Elle: Books were extremely important during the Renaissance – the printing press was new and it was the dawn of humanism. Until then, the European power structure maintained an iron grip on the people by restricting the flow of knowledge. When the books introduced crazy new ideas (such as the Earth revolving around the sun), trouble ensued. Books have always been scrutinized for seditious content.
However, there is no human ingenuity whatsoever. People find inventive ways to protect their ideas, such as scrolls filled in bottles and hidden in caves near the Dead Sea. The chef apparently hid his subversive ideas – he coded them into recipes. One way or another, the written word is preserved to illuminate the past and show the way forward.
“Bones of The Dead” is about a book that holds forbidden secrets. Human nature being what it is, everyone thinks the book has what they want most. Luciano wants a love potion, the old Doge doesn’t want to die, one man wants gold and the other wants power. No one knows exactly what’s in this book, but they all know what they want.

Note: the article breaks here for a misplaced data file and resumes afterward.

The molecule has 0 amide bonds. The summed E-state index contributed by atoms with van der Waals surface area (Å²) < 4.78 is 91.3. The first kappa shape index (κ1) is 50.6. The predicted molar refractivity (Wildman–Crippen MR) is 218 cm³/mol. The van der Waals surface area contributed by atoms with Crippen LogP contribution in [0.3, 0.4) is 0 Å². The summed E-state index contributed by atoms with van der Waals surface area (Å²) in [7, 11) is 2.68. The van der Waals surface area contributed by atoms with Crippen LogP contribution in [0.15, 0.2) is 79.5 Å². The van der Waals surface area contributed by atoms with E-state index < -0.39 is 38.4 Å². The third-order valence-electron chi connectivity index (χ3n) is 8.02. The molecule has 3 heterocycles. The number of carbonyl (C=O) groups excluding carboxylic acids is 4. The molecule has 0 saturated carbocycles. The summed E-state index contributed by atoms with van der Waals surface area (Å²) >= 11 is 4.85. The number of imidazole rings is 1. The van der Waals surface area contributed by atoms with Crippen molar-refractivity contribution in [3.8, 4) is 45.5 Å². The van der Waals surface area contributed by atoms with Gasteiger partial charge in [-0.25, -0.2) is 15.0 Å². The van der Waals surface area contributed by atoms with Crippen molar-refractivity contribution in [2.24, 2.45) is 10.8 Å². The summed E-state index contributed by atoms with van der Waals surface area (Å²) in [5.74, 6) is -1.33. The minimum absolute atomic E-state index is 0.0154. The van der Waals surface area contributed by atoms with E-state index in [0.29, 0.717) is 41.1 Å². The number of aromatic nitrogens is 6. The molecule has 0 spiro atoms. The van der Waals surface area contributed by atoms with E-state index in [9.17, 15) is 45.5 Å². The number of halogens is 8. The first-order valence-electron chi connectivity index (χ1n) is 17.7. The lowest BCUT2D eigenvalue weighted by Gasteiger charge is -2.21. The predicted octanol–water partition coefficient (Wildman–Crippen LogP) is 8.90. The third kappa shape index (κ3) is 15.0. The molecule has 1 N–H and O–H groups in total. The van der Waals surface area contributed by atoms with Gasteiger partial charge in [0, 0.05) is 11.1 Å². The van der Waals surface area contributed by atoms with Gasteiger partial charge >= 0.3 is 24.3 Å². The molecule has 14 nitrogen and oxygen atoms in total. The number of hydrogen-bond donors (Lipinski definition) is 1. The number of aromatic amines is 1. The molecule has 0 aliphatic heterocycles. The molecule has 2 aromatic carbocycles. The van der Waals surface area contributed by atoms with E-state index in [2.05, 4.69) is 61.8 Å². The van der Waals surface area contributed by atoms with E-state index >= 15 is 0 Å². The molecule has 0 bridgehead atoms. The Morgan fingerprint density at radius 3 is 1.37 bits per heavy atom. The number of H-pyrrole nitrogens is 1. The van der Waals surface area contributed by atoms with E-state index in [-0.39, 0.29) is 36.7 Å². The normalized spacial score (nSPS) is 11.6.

Tyler: Immortality and alchemy have often appeared as dreams or goals in fiction. What do you find fascinating about them?
Elle: I find them interesting for the same reason as everyone else. Immortality fascinates me because no one wants to die. We try to fool ourselves into thinking we’re not aging – we dye our gray hair and spend billions on anti-wrinkle creams, diets and cosmetic surgery because we idolize youthful beauty. Getting old is not cool because it smells like death.
Despite all this, we die, but we achieve immortality by what we leave behind. Whether we intend to or not, we all leave something behind, even if it’s just a piece of DNA. Most of us strive to leave behind something more meaningful—art, skills, ideas, values. I believe we achieve immortality by passing these things on to the next generation. That is why I recommended this novel to teachers.